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location Canada
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Nov
27
awarded  Caucus
Nov
20
awarded  optics
Nov
19
revised Photon energy - momentum in matter
expanded answer to include Abraham-Minkowski controversy and microscopic picture
Nov
19
comment Photon energy - momentum in matter
actually, three: 1) $p=\hbar k$ is only valid for a photon in a plane wave mode, which people usually gloss over; 2) saying that phase matching is due to conservation of momentum is not accurate, despite it being popular to say in nonlinear optics; 3) of course you are right that the photon is traveling mostly in vacuum and so has $p=h\nu/c$; but that expression is useless at the scale of macroscopic dielectric media.
Nov
19
comment Photon energy - momentum in matter
I've thought and discussed about it some more and come to two insights:
Nov
19
comment Photon energy - momentum in matter
Indeed, the Abraham-Minkowski controversy is divided between whether the momentum of a single photon is larger or smaller in a dielectric, but it certainly doesn't stay the same!
Nov
19
comment Photon energy - momentum in matter
@MarkMitchison I'm aware that photons appearing to travel slower in water is purely due to averaging. However, the momentum of a single photon is h-bar times the wave vector, and the wave vector's magnitude is larger in a denser medium with a slower speed of light. This is how phase matching works in nonlinear optics - conservation of momentum. Also, surface plasmon resonance excitation mechanisms (such as the Kretschmann configuration) are explained by different photon momenta in different materials.
Nov
18
answered Photon energy - momentum in matter
Nov
2
awarded  Yearling
Nov
2
comment Are circular polarizations a basis for any light polarization?
In or out of the plane of reflection when reflecting off a surface: en.wikipedia.org/wiki/…
Nov
2
comment Are circular polarizations a basis for any light polarization?
I think if you see people using TM and TE to mean s and p polarization, it's probably wrong (although I admit to having done this myself in the past.)
Nov
2
comment Are circular polarizations a basis for any light polarization?
As far as I know, TM and TE are defined in terms of waveguides. For more info, see Wikipedia: en.wikipedia.org/wiki/Waveguide_%28electromagnetism%29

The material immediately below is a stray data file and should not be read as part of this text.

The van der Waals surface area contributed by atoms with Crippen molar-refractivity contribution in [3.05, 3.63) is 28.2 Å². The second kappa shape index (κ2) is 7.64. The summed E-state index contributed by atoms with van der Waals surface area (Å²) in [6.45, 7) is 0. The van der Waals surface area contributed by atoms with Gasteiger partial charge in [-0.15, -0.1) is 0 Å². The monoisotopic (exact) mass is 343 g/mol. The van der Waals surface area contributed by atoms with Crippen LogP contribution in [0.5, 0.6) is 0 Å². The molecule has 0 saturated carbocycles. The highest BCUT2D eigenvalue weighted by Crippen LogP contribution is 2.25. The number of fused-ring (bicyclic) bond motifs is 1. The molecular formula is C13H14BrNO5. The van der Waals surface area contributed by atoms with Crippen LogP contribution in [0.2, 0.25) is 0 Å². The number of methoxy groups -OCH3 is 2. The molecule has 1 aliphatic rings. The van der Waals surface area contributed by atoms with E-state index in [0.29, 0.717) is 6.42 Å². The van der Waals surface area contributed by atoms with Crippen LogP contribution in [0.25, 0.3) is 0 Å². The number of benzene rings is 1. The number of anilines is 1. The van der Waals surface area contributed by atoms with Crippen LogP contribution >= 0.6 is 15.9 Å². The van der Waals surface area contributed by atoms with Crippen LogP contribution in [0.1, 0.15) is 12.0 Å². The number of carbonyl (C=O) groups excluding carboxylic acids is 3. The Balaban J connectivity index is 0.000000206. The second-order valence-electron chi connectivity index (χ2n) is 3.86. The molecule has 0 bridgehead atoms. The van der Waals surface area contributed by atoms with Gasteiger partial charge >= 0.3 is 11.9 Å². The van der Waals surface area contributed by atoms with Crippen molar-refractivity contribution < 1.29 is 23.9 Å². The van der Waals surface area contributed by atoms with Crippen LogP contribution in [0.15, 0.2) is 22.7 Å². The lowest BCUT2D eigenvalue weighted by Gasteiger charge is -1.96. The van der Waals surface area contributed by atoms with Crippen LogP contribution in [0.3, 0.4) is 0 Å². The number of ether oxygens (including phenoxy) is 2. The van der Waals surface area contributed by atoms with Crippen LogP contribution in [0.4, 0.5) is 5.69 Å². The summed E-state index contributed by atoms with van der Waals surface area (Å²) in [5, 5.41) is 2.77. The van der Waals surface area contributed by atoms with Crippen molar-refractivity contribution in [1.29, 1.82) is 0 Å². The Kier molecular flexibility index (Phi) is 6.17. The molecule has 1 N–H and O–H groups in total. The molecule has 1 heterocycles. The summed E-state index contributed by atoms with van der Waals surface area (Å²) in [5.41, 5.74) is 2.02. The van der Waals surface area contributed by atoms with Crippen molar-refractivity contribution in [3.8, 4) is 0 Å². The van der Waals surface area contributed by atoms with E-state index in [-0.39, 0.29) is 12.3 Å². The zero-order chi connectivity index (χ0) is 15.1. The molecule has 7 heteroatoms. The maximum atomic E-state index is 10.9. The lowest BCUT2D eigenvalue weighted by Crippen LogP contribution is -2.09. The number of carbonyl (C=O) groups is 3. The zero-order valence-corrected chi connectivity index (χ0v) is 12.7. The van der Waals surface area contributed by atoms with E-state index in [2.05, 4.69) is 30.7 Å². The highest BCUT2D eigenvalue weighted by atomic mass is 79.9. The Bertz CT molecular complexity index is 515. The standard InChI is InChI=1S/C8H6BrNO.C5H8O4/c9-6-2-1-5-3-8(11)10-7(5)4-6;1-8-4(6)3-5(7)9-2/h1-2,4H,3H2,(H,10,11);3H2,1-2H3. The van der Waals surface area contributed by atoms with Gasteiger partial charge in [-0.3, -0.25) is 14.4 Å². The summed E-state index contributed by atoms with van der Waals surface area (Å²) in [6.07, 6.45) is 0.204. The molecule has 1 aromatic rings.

Nov
2
comment Are circular polarizations a basis for any light polarization?
TM and TE: not quite. If light is incident on a surface, then no transverse polarization is ever perpendicular to that surface.
Oct
25
comment Ideal four-level Gain Medium (or just any old gain medium)
I think you could improve your question by saying which parts you do and don't understand.
Oct
20
revised Is the number of rays projected by a source of light finite?
improved grammar
Oct
20
suggested suggested edit on Is the number of rays projected by a source of light finite?
Oct
11
revised Liquid crystal shutter with >90% transmission?
added paragraph about liquid crystal shutters
Oct
11
answered How is the phase shift of light measured?
Oct
8
comment Liquid crystal shutter with >90% transmission?
A suggestion: as I mentioned in my answer, so much engineering goes into these things that nobody here is going to be able to help you with manufacturing strategies. Instead, why not partner with that research group at NCSU? That would benefit you both (science funding always seems to flow more readily if the funding agencies see that you are partnering with industry.)
Oct
8
comment Liquid crystal shutter with >90% transmission?
The second paper describes an optical filter, not a shutter. The first paper works in a different way than you describe above - instead of blocking the light with crossed polarizers and transmitting it with parallel polarizers, it doesn't block any light at all. Instead of blocking, it diverts it to the side, outside of an arbitrarily defined "viewing angle". Figure 2 of that paper is a fairly clear illustration of this.